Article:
“The rich are getting richer at the expense of the poor” is oft stated in casual discourse. There is a general sentiment that wealth inequity is a significant issue affecting American society. In fact, there has even been a recent viral video on YouTube called “Wealth Inequality in America” that has garnered over 5 million views. Unfortunately, reality does not support this vision of unjust inequality. Our free enterprise system makes America the wealthiest country in the world, and that system must endure if we hope to continue being a prosperous and free people.
We all know that the education system in the United States is an absolute travesty. There are many aspects of our failure to properly educate our young, but one of the most glaring errors is the lack of resources for gifted education.
When politics runs roughshod over economics, we have a problem. In the Feb. 12 State of the Union address, President Barack Obama announced his intention to raise the minimum wage. Anyone with a rudimentary understanding of microeconomics knows that minimum wage only works to deprive people of jobs that they otherwise would have had. This policy, in effect, hurts the citizens who need a job the most—and who also happen to be the people pushing the most for increased minimum wage. But that is only the beginning of many economic fallacies that run pervasive among the general population. People still cling to an archaic conception of protectionism or mercantilism. There is a belief that we must safeguard American jobs or restrict foreign competition so as not to out-compete our domestic industries. The very charge of offshoring when levied against a business is anathematic kryptonite. These ideas are well intentioned but, as is usual with well-intentioned things, lead to counterproductive policies. As Adam Smith said, “I have never known much good done by those who affected to trade for the public good.” Do-gooders do no good.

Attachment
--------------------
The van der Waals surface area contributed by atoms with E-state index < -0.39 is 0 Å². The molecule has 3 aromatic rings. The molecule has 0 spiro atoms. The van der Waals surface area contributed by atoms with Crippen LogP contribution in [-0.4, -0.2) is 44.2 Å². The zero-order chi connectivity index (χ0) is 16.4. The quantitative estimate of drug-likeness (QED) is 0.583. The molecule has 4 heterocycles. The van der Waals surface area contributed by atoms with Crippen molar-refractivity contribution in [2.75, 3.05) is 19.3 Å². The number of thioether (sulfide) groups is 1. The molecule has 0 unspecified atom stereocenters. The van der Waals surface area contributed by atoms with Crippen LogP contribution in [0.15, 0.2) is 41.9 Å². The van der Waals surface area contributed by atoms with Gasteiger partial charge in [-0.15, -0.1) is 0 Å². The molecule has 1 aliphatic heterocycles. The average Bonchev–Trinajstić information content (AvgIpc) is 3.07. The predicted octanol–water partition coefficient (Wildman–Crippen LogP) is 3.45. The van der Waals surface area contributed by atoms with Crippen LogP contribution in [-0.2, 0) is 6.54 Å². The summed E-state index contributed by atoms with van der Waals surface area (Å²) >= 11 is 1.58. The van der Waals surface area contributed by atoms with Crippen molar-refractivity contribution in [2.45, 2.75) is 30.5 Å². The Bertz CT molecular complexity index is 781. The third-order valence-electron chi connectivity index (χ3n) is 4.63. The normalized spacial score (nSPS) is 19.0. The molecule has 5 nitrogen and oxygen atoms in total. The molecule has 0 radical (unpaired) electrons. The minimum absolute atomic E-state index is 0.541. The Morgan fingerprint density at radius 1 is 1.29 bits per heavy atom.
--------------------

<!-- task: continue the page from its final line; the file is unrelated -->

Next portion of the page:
“From her beacon-hand glows world-wide welcome. … Give me your tired, your poor, your huddled masses yearning to breathe free.” —Inscription on the Statue of Liberty.
Gender equality is an admirable goal that is almost universally agreed upon in our nation. We want men and women to have the same rights and equal access to opportunities. That is uncontroversial. What is wrong, however, is seeing unequal results and categorically inferring unjust treatment. In other words, what looks, feels and smells like sexism may not actually be sexism.
“They who can give up essential liberty to obtain a little temporary safety deserve neither liberty nor safety,” Benjamin Franklin once wrote.